Floretz: Prélude from l’Enfant noir, Op. 17
Messiaen: L’ascension – 4 méditations symphoniques
Widor: Organ Symphony No. 5
Olivier Latry, organ
Royal Festival Hall, 27 February 2014
The Southbank Centre is showing off its newly refurbished Festival Hall organ in style with a series of concerts and recitals featuring some big names. Olivier Latry is perhaps the most celebrated organist among those participating in the festival. He is organist of Notre Dame, and an accomplished recitalist with a global following. He is particularly noted for his Messiaen, and the four movements from L’ascension were certainly the highlight of this programme. But he’s a versatile player, and although this was an all-French programme, it was a diverse one too, and showed off a good range of the renovated instrument’s capabilities.
The programme opened with an oddity, the Prelude from l’Enfant Noir by Jean-Louis Floretz, a Parisian organist who died in 2004. The prelude is part of an unfinished suite inspired by a novel by the French-African author Camara Laye. Apparently, Floretz studied ethnomusicology, but the ethnographic dimension of this seemed slightly suspect. A percussive, rhythmically complex accompaniment is presumably meant to represent African drumming. Over this we hear simple pentatonic melodies with more than a passing resemblance to various spirituals. Floretz studied with Messiaen, and like almost every French organ composer of his generation struggled to escape Messiaen’s overbearing influence, even here, where we are supposed to be transported far from Paris. It is a fun piece though, and a good concert opener. It also gave Latry a good opportunity to show off his nimble fingerwork, and the clarity he can draw, even at loud volumes, from appropriate register combinations.
Both the Messiaen and the Widor were performed from memory, quite a feat in itself, and an indication of Latry’s affinity with this music, which he had no trouble conveying, even on what must be an unfamiliar instrument to him. Everything came together in the Messiaen meditations, the precision of Latry’s touch, the appropriateness of his register combinations, and, most significantly of all, the sense of pace and precise timing with which he unfolded these works. In the first movement, long silences separate the individual phrases, and presumably these were included by Messiaen to accommodate the long decay time in a large church. Latry kept the gaps, which here were effectively silent in the dry acoustic of the Festival Hall, but paced the music well to accommodate them. Elsewhere, Messiaen’s textures are spiky and dissonant, but the clarity of Latry’s playing ensures equal clarity here. The last movement requires him to gradually build up the textures by gradually adding in registers, which he did with a canny ear for colour and timbral weight. A highly accomplished performance and one that left us wanting more from this composer.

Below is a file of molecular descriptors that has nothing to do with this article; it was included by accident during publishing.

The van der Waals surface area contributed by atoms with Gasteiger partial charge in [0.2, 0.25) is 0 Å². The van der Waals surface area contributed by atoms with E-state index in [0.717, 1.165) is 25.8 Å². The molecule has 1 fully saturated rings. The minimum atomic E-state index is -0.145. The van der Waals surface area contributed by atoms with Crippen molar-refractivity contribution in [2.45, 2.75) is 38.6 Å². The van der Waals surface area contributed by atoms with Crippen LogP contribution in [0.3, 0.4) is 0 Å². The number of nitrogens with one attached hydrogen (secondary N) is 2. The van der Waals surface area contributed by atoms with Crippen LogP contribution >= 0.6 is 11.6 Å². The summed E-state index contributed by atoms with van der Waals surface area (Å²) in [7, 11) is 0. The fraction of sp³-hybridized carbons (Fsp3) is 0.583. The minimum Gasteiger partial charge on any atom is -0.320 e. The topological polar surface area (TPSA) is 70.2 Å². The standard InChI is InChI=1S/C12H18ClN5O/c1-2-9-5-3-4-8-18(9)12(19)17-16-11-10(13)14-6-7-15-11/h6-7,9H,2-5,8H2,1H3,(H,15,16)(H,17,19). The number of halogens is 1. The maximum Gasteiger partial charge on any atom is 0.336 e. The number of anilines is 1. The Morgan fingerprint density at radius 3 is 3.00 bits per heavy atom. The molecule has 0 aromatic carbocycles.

Sadly, though, there was no more Messiaen on offer. In fact the programming of the second half was a matter of some contention. Latry came on to the stage before he played to explain that he had originally planned to perform Stravinsky’s four-hand piano arrangement of The Rite of Spring with his wife. But apparently the publisher had blocked the plan because they did not want this piano version played on the organ. Latry was clearly very annoyed about this and, rightly I think, described it as a very petty decision. He rubbed it in a bit by telling us that audiences in America, where the publisher in question has no jurisdiction, had enjoyed the Latrys’ version. He was valiant enough not to name the publisher, but I’m going to, it’s Boosey & Hawkes. So what are they up to? Perhaps they fear a deluge of unauthorised reorchestrations – for tuba quartet or whatever. Even so, the decision seemed heavy-handed in this case.
Instead we got Widor’s Fifth Symphony, and after his little tirade it was clear that Latry’s heart really wasn’t in it. The opening movement was scrappy, with Latry’s limbs not co-ordinating as they had previously. Much of the quiet music in the inner movements was uninspired, with pedestrian register choices and little rubato. The Toccata was good though, more nuanced than we usually hear, with Latry finding a spare finger or toe at many crucial points to make subtle but telling register changes. And despite this being a predominantly German organ, by tradition and design, Latry was able to produce some properly Gallic sounds for the Widor, mixing the lighter registers to create subtle and inviting colours and making full use of the swell pedals to shape phrases.
And to finish – an improvisation. Latry announced that the simple theme he was using was one that André Marchal had improvised on in 1954 at the inaugural concert of this instrument. It sounded to me like the theme to Inspector Gadget. The improvisation itself was a tour de force, episodic and with all the expected elements, a scherzo opening, a chorale prelude with the theme in the pedals, a Baroque fugato with four(ish) voices of counterpoint and a toccata ending. Quite a feat, and a proper workout for the organ too.